Hindu nationalist Narendra Modi, the prime ministerial frontrunner in the general election, on Sunday reiterated his strong stance against illegal immigrants, just days after a wave of sectarian killings in Assam.
India is in the home stretch of a five-week election in which Modi’s opposition Bharatiya Janata Party (BJP) looks set to emerge as the biggest group and which has heightened ethnic and religious tensions in many parts of the country.
India deployed troops in Assam on Saturday after more than 30 Muslims were gunned down in three days of what police said were attacks by Bodo tribal militants, who resent the presence of settlers they claim are illegal immigrants from Bangladesh.
Modi has repeatedly called for tighter immigration controls and recently said illegal immigrants from Bangladesh in West Bengal should have their “bags packed” in case he came to power, accusing the state government of being too soft. At a rally on Sunday in West Bengal, he accused the state government of looking to secure votes from ethnic and religious minorities.
“You are concerned about infiltrators and not your own people...they must go back, they are robbing the youths of India of their livelihood,” Modi told the rally in West Bengal, which borders Assam.
Prime Minister Manmohan Singh has condemned the attacks in Assam and his ruling Congress party accused Modi of making divisive comments. “Modi is a model of dividing India,” law minister Kapil Sibal said on Saturday.
Critics have long accused the BJP of deep-seated prejudice against India’s Muslims, who make up more than 12% of the country’s 1.2 billion population.
The BJP says it only opposes preferential treatment for any community. “This violence has a long history,” said BJP spokesperson M.J. Akbar, referring to the Assam attacks. “This knee-jerk reaction of blaming Narendra Modi for everything is absurd.”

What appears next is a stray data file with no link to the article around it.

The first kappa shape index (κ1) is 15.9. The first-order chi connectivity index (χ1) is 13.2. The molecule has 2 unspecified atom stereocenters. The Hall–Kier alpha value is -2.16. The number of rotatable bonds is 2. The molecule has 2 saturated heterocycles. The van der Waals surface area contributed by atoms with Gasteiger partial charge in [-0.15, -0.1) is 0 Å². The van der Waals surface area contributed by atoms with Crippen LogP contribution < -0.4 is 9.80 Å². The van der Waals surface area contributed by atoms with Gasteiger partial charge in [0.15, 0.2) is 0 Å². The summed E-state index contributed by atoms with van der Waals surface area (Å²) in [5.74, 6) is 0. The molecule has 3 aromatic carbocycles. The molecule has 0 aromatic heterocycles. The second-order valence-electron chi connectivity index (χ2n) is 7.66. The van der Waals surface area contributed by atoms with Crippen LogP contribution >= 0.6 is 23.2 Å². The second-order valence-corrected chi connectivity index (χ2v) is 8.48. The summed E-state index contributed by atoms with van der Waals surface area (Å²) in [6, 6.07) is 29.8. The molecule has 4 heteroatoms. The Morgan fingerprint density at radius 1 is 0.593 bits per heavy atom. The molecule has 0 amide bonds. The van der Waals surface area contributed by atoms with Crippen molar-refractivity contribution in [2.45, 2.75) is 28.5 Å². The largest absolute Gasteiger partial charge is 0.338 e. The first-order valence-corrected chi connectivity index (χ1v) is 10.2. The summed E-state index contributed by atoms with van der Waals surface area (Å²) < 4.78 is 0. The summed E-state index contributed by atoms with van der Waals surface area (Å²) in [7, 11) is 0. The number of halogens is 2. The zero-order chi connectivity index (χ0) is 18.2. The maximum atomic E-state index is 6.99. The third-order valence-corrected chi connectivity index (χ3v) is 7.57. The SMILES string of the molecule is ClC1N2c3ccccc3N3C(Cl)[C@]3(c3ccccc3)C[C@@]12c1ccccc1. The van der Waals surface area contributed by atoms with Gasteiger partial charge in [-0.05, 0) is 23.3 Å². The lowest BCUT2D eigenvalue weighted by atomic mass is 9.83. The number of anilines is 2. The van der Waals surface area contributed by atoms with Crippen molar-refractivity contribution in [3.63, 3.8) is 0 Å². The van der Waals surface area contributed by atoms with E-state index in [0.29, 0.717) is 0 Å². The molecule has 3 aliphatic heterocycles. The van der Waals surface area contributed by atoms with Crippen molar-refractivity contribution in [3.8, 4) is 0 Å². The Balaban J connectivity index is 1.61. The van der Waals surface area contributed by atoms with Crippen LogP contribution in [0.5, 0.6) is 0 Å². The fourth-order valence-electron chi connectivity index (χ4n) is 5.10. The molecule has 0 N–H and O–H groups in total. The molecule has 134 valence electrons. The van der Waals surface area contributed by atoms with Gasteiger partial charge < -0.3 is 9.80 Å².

Bangladesh’s information ministry did not immediately respond to request for comments on Modi’s latest speech.
A combative Modi also took on the Election Commission (EC), accusing it of not acting impartially in the wake of complaints of booth rigging in West Bengal, Bihar and western Uttar Pradesh and dared it to take action against him.
“Why are you not acting? What is your intention? If you feel wrong about what I am saying now, then you are free to lodge another case against me,” Modi told an election rally in Asansol.
Modi’s attack on the commission came days after a police complaint was lodged against him following a direction from the poll panel, which said he had violated electoral laws by displaying his party symbol after casting his vote in Gandhinagar in Gujarat and addressed a press conference soon thereafter.
However, hours after Modi charged the commission with not acting impartially, BJP sought to downplay its prime ministerial candidate’s remarks, saying he was merely making a suggestion.
The police on Sunday said the death toll after the Assam attacks now stood at 32 after they found another body in the state’s Baksa district, where some of the attacks took place.
Bodo representatives have long argued many of the Muslims in their part of the state are illegal immigrants encroaching on ancestral lands. In 2012, clashes erupted in which dozens of people were killed and 400,000 fled their homes.
State police said the latest outbreak of violence seems to have been sparked by these local rivalries, with Bodo tribesmen attacking Muslim settlers as punishment for not supporting their parliamentary candidate in the election.
Assam also has a history of armed groups fighting for greater autonomy or secession from India.
Voting in the general election, the world’s largest ever democratic exercise, concludes on 12 May and results are due on 16 May.
Several opinion polls have forecast the BJP will emerge with the biggest share of the 543 parliamentary seats up for grabs, although the party could fall short of a majority. Reuters
Biswajyoti Das in Guwahati and Ruma Paul in Dhaka contributed to this story.